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Fuel crisis fuels health challenges

By Sola Ogundipe

IN the aftermath of the nagging fuel crisis that has enveloped the nation, the cost of accessing healthcare has shot through the roof over the past few days.

The cost of running a hospital is now so high, it has in turn increased cost of treatment, drugs and general health care.

The prevailing scenario appears set to definitely worsen the already precarious healthcare delivery system.

Findings show that the average patient is currently worse off procuring health services today than at any other time in the recent past.

Coupled with the fact that majority of Nigerians are already confronted by a health system that is without safety valves for the informal sector prevailing, the challenges are as serious as ever.

Long queue of jerry cans at a petrol station as fuel scarcity bites harder, yesterday. Photo: Joe Akintola, Photo Editor.
Long queue of jerry cans at a petrol station as fuel scarcity bites harder, yesterday. Photo: Joe Akintola, Photo Editor.

To describe the multiplier effects of the current fuel crisis as “killing” would be an understatement. Except measures are taken, scores of healthcare providers may be forced to close shop. In fact quite a number have already shut down.

The fuel shortage is already affecting every section of the economy. In health care, it is those providing the services and those seeking the services that are suffering.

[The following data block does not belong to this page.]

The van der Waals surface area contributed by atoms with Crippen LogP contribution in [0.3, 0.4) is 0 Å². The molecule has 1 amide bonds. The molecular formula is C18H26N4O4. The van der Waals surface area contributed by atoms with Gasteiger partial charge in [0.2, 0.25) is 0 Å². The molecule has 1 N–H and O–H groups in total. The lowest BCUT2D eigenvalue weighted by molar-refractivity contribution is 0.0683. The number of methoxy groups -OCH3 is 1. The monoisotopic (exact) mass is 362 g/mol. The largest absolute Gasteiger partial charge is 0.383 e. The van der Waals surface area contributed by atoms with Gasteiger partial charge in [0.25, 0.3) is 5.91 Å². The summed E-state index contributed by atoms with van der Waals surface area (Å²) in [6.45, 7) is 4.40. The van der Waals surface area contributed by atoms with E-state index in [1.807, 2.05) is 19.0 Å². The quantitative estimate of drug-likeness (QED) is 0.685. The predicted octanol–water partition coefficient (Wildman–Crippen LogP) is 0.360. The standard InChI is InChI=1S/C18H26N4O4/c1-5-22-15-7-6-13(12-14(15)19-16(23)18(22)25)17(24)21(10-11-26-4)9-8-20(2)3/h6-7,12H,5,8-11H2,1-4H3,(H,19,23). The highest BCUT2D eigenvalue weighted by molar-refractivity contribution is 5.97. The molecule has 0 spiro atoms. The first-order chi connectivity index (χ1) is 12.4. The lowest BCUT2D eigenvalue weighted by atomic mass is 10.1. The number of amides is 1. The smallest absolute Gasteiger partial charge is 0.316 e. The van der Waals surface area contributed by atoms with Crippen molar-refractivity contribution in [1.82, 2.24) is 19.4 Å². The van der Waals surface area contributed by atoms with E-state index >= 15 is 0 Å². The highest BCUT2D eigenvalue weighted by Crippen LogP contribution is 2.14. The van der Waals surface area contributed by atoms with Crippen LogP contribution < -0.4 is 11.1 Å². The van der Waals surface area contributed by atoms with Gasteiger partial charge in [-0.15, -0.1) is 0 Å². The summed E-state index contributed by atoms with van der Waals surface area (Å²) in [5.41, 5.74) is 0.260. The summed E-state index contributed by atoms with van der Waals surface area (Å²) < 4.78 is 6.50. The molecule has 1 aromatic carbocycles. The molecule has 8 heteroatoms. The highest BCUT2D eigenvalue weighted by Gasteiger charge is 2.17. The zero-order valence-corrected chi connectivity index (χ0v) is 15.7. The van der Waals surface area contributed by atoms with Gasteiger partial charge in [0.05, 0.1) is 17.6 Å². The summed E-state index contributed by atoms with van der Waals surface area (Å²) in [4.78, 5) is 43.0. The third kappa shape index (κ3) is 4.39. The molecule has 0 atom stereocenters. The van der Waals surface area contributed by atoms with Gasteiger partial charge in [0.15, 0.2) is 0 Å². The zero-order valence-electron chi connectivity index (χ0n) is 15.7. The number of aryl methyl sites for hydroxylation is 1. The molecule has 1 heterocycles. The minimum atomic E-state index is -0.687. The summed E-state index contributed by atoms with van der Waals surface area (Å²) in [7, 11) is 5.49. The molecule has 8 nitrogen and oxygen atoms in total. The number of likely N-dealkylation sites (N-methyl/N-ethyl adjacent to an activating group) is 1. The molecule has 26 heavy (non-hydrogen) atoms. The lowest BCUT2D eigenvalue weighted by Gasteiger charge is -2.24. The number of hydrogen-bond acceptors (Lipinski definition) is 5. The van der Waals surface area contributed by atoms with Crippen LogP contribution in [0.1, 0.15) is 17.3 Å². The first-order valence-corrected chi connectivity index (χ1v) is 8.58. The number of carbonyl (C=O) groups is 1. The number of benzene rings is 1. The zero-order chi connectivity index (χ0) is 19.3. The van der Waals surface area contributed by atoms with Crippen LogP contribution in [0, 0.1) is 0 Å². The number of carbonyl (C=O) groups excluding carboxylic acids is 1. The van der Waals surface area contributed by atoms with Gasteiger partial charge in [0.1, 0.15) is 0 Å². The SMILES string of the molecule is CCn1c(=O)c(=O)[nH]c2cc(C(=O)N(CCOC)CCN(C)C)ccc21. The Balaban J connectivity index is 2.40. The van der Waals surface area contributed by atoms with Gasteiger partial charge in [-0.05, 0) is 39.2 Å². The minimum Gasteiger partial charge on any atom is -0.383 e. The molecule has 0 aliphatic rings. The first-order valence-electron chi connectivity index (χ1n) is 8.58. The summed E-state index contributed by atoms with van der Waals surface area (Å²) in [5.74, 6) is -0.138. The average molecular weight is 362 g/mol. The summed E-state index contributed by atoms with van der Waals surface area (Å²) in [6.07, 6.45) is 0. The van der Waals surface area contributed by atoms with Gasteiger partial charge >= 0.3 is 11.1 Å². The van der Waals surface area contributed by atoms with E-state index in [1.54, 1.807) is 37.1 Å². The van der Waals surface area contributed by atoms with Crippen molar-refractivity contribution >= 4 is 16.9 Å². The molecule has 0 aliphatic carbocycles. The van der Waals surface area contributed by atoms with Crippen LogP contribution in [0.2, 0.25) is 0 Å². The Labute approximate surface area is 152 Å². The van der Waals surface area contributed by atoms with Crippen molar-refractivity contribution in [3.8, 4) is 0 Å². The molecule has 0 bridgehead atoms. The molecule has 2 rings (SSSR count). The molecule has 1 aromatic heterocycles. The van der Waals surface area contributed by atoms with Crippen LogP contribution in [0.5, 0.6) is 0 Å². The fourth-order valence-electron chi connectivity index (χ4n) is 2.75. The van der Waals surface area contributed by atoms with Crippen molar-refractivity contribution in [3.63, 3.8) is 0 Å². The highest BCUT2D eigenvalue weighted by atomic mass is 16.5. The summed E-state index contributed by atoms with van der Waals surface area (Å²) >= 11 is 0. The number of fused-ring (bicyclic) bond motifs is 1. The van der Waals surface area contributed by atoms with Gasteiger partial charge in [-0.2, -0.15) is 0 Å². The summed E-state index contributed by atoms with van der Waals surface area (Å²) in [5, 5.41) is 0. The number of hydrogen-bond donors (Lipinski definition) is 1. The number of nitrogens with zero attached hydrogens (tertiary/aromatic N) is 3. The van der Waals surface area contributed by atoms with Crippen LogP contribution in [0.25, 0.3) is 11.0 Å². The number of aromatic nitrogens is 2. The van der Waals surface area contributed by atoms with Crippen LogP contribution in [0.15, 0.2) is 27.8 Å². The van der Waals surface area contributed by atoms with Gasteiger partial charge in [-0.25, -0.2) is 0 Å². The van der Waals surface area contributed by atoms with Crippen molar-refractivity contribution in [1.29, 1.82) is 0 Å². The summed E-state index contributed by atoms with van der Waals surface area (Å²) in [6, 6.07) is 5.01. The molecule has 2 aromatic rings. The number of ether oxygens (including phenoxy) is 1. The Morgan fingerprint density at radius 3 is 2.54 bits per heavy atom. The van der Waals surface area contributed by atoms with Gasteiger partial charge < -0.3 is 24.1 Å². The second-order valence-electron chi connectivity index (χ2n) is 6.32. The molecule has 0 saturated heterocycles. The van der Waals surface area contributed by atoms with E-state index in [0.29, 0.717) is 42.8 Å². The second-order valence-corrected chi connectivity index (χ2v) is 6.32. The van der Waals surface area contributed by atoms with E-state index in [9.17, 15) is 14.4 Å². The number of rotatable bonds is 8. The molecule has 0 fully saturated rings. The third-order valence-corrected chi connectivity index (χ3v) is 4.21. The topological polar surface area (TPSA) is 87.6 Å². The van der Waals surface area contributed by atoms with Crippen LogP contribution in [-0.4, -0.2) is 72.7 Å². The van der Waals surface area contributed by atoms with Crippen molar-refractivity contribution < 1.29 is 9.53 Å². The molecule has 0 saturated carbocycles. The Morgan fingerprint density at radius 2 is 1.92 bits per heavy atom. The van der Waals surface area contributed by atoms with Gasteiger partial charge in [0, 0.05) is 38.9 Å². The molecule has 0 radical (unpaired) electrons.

Everybody is suffering the effect. Healthcare facilities that have been running on permanent generator cannot cope and so the lives of patients have been on the line.

Many private hospitals that have been managing to operate with power generating plants in the past, now restrict the use of such generators to only emergencies.

One medical practitioner who pleaded anonymity stated: “Health care delivery depends on availability of power supply and we all know how inefficient public power supply is. You cannot run a hospital without power, so you need to have fuel because you are your own electicity provider.

“So if there is no fuel, cost of services that have to do with health care must go up. There were some consumables we purchased two weeks ago, when I sent my staff to replenish our stock on Saturday, the prices of the commodities had gone up 150-200 percent.
“And these are essential consumables, bought last week. Cost of everything from consultation to drugs have gone up astronomically,” he lamented.

The situation is just as dire in public hospitals. Experts say what this translates to is that the health indices may become worse, because people will no longer see the qualified medical practitioners and may resort to self medication because of high bills.

Human capacity will drop, illness will be on the increase, and poverty will set in and fuel the rise in disease.


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